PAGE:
Grass specialists surely know his brief "Looking Back at the Tin Drum" (1974), but it should interest those who may have missed it. It is pleasant to know that the model for Oskar Matzerath was indeed a three-year-old boy fascinated by his toy drum. The essays on Döblin and Kafka and the excursus on Heine are also genuine contributions—fermenta cognitionis. Grass is not a "great critic," but he is extraordinarily intelligent, informed and fair.

Henry Hatfield, "'Aufsätze zur Literature'," in World Literature Today (copyright 1981 by the University of Oklahoma Press), Vol. 55, No. 2, Spring, 1981, p. 309.

Donald Newlove

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[The Meeting at Telgte,] in Grass's hands, is a novel without dialogue that aspires to instant literary embronzification as the poets squabble in dactyls, mock in metaphor, and surrender to the divine spirit of language in a kind of discourse and triumphal progress of wind instruments through a nutshell. Many pages provoke an Olympian boredom that, in German, may be relieved by the music of language; but in English, too much fades into encyclopediana.

The powerlessness of poets over anything but language and their immortality beside perishable politicians are shown convincingly, with some passages of amusing satire.

Donald Newlove, "'The Meeting at Telgte'," in Saturday Review (copyright © 1981 by Saturday Review; all rights reserved; reprinted by permission), Vol. 8, No. 5, May, 1981, p. 71.

Theodore Ziolkowski

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Try to imagine Walter Savage Landor's "Imaginary Conversations" rewritten by John Barth in Restoration English to parody a meeting of the American branch of the PEN club, and you will have a reasonably good approximation of Günter Grass's strange new production [The Meeting at Telgte.]

In early September 1947, a German writer named Hans Werner Richter invited some 15 colleagues to a two-day meeting at an acquaintance's estate in the Bavarian Alps, an occasion that rapidly assumed legendary status in the lore of postwar German literary history…. This informal discussion group, which soon became widely known as Group 47, grew during the next 20 years to be one of the most powerful forces on the literary scene in Germany. Reputations could be made and, more rarely, destroyed at its meetings. The recipients of the annual Group 47 Prize can now be seen to constitute a roll call of many of the finest names among contemporary writers.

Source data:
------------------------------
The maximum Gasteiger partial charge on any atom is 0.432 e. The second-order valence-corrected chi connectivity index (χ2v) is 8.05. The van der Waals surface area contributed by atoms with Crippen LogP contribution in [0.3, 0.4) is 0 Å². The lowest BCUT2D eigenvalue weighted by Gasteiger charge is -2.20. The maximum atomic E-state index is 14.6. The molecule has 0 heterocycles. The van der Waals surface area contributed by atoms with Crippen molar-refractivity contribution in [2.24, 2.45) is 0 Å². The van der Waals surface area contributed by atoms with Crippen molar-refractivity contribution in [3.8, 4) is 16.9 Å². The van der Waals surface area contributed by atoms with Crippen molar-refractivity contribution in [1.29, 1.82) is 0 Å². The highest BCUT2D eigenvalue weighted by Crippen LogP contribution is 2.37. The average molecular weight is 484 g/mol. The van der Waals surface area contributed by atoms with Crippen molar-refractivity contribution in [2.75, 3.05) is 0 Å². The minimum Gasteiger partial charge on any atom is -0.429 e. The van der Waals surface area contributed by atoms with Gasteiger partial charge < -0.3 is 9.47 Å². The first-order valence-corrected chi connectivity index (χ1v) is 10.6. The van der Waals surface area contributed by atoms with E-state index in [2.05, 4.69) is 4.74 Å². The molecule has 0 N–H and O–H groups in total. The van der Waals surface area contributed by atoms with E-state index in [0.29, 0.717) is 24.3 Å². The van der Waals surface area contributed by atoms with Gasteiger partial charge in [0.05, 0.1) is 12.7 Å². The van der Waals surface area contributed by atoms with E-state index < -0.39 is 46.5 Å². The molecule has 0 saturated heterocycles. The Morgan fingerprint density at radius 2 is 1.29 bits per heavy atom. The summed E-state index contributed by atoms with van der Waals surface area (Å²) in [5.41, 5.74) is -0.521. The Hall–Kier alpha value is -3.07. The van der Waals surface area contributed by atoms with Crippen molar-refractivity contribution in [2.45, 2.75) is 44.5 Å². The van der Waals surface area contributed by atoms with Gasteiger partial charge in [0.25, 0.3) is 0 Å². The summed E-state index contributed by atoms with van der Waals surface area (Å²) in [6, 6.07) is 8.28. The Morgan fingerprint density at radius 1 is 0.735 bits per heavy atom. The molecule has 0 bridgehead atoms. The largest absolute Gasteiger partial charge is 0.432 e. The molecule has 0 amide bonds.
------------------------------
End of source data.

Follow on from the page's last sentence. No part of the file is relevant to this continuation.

Günter Grass, too young to have attended the early meetings of the group, first sat in the so-called "electric chair" and presented his works for critical appraisal in 1955….

For the occasion of Richter's 70th birthday in 1978 Grass wrote the present work, which is not so much a historical novel (or novella) as a celebration of Group 47 in the form of a fictional historical analogy. (p. 7)

Grass has chosen his historical analogy with brilliant precision. In both cases—1647 and 1947—the writers came together out of the rubble of a Germany shattered by a long and devastating war and occupied by troops of several foreign powers….

And the powers seated at the negotiation tables used the occasion for territorial aggrandizement, dismembering in the one case the Holy Roman Empire and in the other Hitler's Third Reich.

The writers who observe these negotiations—the 17th-century poets as well as their counterparts from Group 47—argue about tradition versus innovation in poetry, about the claims of artistry versus political engagement in literature. Both generations of writers are motivated by the need to purify their language—from the foreign words that bastardized 17th-century German and from the crudities of Nazism that corrupted the German of the 20th century. On both occasions the writers, obsessed with reshaping Germany's future, are aware of their relative powerlessness. But Grass suggests that Group 47 was a more effective force because it survived to play a role in postwar German society, whereas the 17th-century poets futilely disperse after the conflagration at the inn destroys their political manifesto….

All in all, however, the story remains a lifeless literary construct. The author, whose unerring sense of place put his native Danzig on the literary map …, has not succeeded in giving us a persuasive Westphalian town of the 17th century. With the exception of Dach and the young Grimmelshausen, whose ebullient novels anticipated Grass's own explosive works, none of the literary figures comes alive. Symptomatically, the liveliest figure in the story is not one of the historical personages but a literary creation—the owner of the Bridge Tavern, who turns out to be none other than that Mother Courage created by Grimmelshausen in his novels and coopted for world literature three centuries later by Bertolt Brecht.